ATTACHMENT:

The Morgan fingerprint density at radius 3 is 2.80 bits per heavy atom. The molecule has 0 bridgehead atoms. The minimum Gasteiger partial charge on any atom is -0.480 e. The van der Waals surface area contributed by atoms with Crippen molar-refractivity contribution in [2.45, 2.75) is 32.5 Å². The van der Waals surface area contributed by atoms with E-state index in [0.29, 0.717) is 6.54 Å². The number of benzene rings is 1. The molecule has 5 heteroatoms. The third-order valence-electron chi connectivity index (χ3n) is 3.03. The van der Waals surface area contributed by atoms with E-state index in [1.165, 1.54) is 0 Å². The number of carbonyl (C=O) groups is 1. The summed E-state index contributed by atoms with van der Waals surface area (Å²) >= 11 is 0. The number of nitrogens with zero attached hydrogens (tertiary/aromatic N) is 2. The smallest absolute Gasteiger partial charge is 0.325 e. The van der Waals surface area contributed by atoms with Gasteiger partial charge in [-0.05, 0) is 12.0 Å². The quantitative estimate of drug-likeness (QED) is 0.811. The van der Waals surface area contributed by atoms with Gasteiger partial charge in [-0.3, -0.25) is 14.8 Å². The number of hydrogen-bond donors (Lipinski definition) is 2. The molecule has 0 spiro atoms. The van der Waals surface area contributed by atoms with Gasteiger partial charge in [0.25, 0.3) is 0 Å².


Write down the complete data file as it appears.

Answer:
The Morgan fingerprint density at radius 3 is 2.80 bits per heavy atom. The molecule has 0 bridgehead atoms. The minimum Gasteiger partial charge on any atom is -0.480 e. The van der Waals surface area contributed by atoms with Crippen molar-refractivity contribution in [2.45, 2.75) is 32.5 Å². The van der Waals surface area contributed by atoms with E-state index in [0.29, 0.717) is 6.54 Å². The number of benzene rings is 1. The molecule has 5 heteroatoms. The third-order valence-electron chi connectivity index (χ3n) is 3.03. The van der Waals surface area contributed by atoms with E-state index in [1.165, 1.54) is 0 Å². The number of carbonyl (C=O) groups is 1. The summed E-state index contributed by atoms with van der Waals surface area (Å²) >= 11 is 0. The number of nitrogens with zero attached hydrogens (tertiary/aromatic N) is 2. The smallest absolute Gasteiger partial charge is 0.325 e. The van der Waals surface area contributed by atoms with Gasteiger partial charge in [-0.05, 0) is 12.0 Å². The quantitative estimate of drug-likeness (QED) is 0.811. The van der Waals surface area contributed by atoms with Gasteiger partial charge in [-0.3, -0.25) is 14.8 Å². The number of hydrogen-bond donors (Lipinski definition) is 2. The molecule has 0 spiro atoms. The van der Waals surface area contributed by atoms with Gasteiger partial charge in [0.25, 0.3) is 0 Å².